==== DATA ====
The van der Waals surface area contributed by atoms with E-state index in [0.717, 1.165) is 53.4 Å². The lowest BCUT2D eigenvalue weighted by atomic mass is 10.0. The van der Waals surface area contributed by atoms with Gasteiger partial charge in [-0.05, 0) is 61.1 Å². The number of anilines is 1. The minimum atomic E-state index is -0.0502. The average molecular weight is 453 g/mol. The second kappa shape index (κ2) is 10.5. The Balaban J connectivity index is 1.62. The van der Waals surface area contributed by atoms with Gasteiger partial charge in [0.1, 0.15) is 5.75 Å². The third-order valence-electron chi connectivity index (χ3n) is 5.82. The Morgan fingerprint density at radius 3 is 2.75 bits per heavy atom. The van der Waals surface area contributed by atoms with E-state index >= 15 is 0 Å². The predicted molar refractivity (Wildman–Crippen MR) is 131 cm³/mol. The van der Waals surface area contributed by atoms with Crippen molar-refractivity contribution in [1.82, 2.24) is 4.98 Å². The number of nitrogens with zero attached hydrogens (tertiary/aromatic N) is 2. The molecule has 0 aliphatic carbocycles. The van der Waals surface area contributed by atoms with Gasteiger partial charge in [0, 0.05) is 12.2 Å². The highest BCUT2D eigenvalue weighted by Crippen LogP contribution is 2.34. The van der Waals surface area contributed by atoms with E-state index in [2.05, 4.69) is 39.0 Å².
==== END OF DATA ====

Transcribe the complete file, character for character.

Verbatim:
The van der Waals surface area contributed by atoms with E-state index in [0.717, 1.165) is 53.4 Å². The lowest BCUT2D eigenvalue weighted by atomic mass is 10.0. The van der Waals surface area contributed by atoms with Gasteiger partial charge in [-0.05, 0) is 61.1 Å². The number of anilines is 1. The minimum atomic E-state index is -0.0502. The average molecular weight is 453 g/mol. The second kappa shape index (κ2) is 10.5. The Balaban J connectivity index is 1.62. The van der Waals surface area contributed by atoms with Gasteiger partial charge in [0.1, 0.15) is 5.75 Å². The third-order valence-electron chi connectivity index (χ3n) is 5.82. The Morgan fingerprint density at radius 3 is 2.75 bits per heavy atom. The van der Waals surface area contributed by atoms with E-state index >= 15 is 0 Å². The predicted molar refractivity (Wildman–Crippen MR) is 131 cm³/mol. The van der Waals surface area contributed by atoms with Crippen molar-refractivity contribution in [1.82, 2.24) is 4.98 Å². The number of nitrogens with zero attached hydrogens (tertiary/aromatic N) is 2. The molecule has 0 aliphatic carbocycles. The van der Waals surface area contributed by atoms with Gasteiger partial charge in [0, 0.05) is 12.2 Å². The highest BCUT2D eigenvalue weighted by Crippen LogP contribution is 2.34. The van der Waals surface area contributed by atoms with E-state index in [2.05, 4.69) is 39.0 Å².